Weekly reports: Militarization will make the Mediterranean border zone even more deadly!

Alarm Phone Bi-Weekly Report, 8th – 21st of February 2016

According to the latest EU report on the military operation EUNAVFOR MED/Sophia, published by WikiLeaks on February 17th, the EU seeks to extend its intervention in the central Mediterranean into Libyan territory.[1] At the same time, a German-led NATO fleet has launched an operation in the Aegean Sea, supposedly to prevent further deaths at sea by targeting ‘smuggling networks’ operating out of Turkey. European leaders continue to ignore the fact that the militarization of borders will not stop migration, as the ongoing cross-border movements clearly show, but only leads to more hazardous journeys. The more dangerous and difficult ways of passage become, the more people on the move have to rely on the services of smugglers. With our campaign ‘Ferries not Frontex’, we seek to denounce the militarization of European borders, with its deadly consequences and we underline how these policies do not prevent smuggling, but actually create a market for smugglers. Moreover, we also want to offer a prompt and concrete alternative – the dying at sea could be ended tomorrow if states decided to open borders or at least invest in humanitarian ferries instead of military agencies![2]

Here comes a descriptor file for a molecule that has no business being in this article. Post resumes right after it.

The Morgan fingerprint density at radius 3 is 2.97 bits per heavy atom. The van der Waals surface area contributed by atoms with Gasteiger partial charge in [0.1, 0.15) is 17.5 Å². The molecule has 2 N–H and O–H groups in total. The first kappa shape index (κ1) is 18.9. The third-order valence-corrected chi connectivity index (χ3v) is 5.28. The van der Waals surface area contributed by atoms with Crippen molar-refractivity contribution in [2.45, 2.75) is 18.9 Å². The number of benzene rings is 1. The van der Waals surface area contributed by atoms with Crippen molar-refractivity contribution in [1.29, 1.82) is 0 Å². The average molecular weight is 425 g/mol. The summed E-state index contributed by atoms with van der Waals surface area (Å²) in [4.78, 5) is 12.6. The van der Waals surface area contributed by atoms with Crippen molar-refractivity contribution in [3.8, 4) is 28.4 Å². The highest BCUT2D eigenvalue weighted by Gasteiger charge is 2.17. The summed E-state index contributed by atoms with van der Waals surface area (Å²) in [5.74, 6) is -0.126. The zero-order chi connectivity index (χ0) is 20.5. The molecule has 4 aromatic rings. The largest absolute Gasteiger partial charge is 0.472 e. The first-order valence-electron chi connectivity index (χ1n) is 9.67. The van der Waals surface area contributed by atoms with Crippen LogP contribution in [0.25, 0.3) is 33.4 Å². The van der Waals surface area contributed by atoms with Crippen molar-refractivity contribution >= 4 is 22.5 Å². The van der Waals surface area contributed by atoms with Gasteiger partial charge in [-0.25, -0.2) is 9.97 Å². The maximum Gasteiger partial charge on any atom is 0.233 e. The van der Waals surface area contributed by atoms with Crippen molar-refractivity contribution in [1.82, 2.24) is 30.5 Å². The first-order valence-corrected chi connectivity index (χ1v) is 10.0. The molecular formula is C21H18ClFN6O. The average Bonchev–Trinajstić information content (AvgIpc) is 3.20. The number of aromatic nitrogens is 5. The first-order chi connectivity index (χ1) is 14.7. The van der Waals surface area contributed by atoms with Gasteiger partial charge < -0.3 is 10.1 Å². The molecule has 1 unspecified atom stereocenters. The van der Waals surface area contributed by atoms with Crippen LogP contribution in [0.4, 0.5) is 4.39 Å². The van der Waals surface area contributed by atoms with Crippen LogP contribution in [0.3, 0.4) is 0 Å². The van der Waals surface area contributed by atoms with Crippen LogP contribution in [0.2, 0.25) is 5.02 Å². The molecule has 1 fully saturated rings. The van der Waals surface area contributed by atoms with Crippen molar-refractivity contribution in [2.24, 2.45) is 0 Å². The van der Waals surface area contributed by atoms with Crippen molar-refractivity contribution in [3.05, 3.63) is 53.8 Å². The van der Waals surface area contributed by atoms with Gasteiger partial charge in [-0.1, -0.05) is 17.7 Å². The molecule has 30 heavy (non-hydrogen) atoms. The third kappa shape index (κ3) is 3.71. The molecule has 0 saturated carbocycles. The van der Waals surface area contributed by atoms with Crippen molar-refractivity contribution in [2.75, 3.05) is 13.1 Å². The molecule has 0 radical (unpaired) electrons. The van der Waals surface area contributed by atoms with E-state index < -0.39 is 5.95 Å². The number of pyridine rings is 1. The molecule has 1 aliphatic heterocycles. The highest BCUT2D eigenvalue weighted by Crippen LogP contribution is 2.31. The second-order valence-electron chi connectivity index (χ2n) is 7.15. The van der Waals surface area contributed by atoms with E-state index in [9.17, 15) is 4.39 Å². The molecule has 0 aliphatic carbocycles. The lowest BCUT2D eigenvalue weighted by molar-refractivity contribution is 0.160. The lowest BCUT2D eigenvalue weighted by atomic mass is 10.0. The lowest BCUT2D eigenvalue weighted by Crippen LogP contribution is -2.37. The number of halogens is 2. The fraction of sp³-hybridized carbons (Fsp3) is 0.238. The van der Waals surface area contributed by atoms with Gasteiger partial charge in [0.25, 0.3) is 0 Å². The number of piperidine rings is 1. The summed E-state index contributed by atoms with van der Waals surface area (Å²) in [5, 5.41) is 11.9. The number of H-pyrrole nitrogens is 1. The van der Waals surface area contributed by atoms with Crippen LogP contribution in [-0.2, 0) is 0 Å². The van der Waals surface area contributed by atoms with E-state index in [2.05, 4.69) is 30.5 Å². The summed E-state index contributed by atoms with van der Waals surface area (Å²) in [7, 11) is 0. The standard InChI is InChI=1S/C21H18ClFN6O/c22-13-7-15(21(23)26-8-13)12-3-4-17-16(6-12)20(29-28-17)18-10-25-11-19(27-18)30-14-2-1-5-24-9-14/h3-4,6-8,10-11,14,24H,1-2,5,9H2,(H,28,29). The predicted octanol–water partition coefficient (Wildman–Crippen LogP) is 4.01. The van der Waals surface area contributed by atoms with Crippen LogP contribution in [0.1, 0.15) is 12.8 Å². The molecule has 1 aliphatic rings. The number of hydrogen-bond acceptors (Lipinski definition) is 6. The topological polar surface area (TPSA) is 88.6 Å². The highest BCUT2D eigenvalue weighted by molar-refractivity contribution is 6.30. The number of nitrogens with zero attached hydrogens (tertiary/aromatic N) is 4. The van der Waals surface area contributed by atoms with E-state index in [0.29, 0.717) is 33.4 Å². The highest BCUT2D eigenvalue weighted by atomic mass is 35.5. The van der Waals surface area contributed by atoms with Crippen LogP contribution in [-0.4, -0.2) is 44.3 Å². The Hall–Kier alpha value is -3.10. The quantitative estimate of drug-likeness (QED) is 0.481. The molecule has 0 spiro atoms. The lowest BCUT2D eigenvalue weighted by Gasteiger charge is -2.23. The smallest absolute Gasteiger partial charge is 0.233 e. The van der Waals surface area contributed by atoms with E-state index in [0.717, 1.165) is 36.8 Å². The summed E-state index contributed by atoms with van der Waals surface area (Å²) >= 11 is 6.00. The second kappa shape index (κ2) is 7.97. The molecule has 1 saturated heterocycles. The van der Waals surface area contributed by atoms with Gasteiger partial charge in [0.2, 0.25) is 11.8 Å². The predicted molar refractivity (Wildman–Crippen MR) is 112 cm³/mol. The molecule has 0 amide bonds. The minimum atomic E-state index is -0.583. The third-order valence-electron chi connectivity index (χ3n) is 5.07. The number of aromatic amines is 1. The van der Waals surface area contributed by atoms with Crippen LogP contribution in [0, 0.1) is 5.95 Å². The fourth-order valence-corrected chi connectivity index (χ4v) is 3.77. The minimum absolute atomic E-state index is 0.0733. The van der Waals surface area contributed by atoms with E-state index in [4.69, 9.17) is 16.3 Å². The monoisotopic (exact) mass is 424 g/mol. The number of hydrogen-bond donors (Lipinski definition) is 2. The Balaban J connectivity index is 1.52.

Given that the hope for an end of the war in Syria and the possibilities for resolution of conflicts in other crises areas are slim, and that travellers would find themselves in awful conditions in supposedly ‘safe countries’, such as Turkey or Morocco, they will continue to attempt cross-border journeys at all costs. In the first three weeks of February, about 41,404 persons, mostly from Syria, have arrived in Greece by sea.[3] And again, many of those who attempted the dangerous crossing in the lack of safe and legal ways of passage, lost their lives. According to the Missing Migrants project, between the 1st and the 19th of February, about 56 travellers died in the Mediterranean, most of them in the Aegean Sea.